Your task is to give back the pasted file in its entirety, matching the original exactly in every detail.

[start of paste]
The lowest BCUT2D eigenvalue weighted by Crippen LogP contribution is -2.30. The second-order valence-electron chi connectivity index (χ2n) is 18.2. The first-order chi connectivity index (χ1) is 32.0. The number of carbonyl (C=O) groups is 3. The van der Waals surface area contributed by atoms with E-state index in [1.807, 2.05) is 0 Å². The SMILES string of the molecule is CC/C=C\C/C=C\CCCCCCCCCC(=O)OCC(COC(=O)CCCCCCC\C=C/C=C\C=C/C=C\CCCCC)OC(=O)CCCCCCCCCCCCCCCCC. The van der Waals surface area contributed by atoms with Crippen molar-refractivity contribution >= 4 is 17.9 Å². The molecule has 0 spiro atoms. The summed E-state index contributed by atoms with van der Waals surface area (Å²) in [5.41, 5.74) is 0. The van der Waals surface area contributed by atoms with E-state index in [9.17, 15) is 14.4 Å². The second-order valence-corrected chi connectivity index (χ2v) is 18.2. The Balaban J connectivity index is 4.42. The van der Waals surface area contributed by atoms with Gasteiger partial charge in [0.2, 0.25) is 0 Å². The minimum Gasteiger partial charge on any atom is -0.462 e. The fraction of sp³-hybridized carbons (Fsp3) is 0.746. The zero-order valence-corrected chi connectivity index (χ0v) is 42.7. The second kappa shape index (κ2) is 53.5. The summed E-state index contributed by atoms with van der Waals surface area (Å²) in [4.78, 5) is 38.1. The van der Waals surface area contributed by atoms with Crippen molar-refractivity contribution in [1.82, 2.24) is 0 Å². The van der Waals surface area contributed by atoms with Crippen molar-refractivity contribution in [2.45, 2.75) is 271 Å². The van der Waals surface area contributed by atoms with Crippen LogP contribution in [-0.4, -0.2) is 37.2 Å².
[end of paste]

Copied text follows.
The lowest BCUT2D eigenvalue weighted by Crippen LogP contribution is -2.30. The second-order valence-electron chi connectivity index (χ2n) is 18.2. The first-order chi connectivity index (χ1) is 32.0. The number of carbonyl (C=O) groups is 3. The van der Waals surface area contributed by atoms with E-state index in [1.807, 2.05) is 0 Å². The SMILES string of the molecule is CC/C=C\C/C=C\CCCCCCCCCC(=O)OCC(COC(=O)CCCCCCC\C=C/C=C\C=C/C=C\CCCCC)OC(=O)CCCCCCCCCCCCCCCCC. The van der Waals surface area contributed by atoms with Crippen molar-refractivity contribution >= 4 is 17.9 Å². The molecule has 0 spiro atoms. The summed E-state index contributed by atoms with van der Waals surface area (Å²) in [5.41, 5.74) is 0. The van der Waals surface area contributed by atoms with E-state index in [9.17, 15) is 14.4 Å². The second-order valence-corrected chi connectivity index (χ2v) is 18.2. The Balaban J connectivity index is 4.42. The van der Waals surface area contributed by atoms with Gasteiger partial charge in [0.2, 0.25) is 0 Å². The minimum Gasteiger partial charge on any atom is -0.462 e. The fraction of sp³-hybridized carbons (Fsp3) is 0.746. The zero-order valence-corrected chi connectivity index (χ0v) is 42.7. The second kappa shape index (κ2) is 53.5. The summed E-state index contributed by atoms with van der Waals surface area (Å²) in [4.78, 5) is 38.1. The van der Waals surface area contributed by atoms with Crippen molar-refractivity contribution in [1.82, 2.24) is 0 Å². The van der Waals surface area contributed by atoms with Crippen molar-refractivity contribution in [2.45, 2.75) is 271 Å². The van der Waals surface area contributed by atoms with Crippen LogP contribution in [-0.4, -0.2) is 37.2 Å².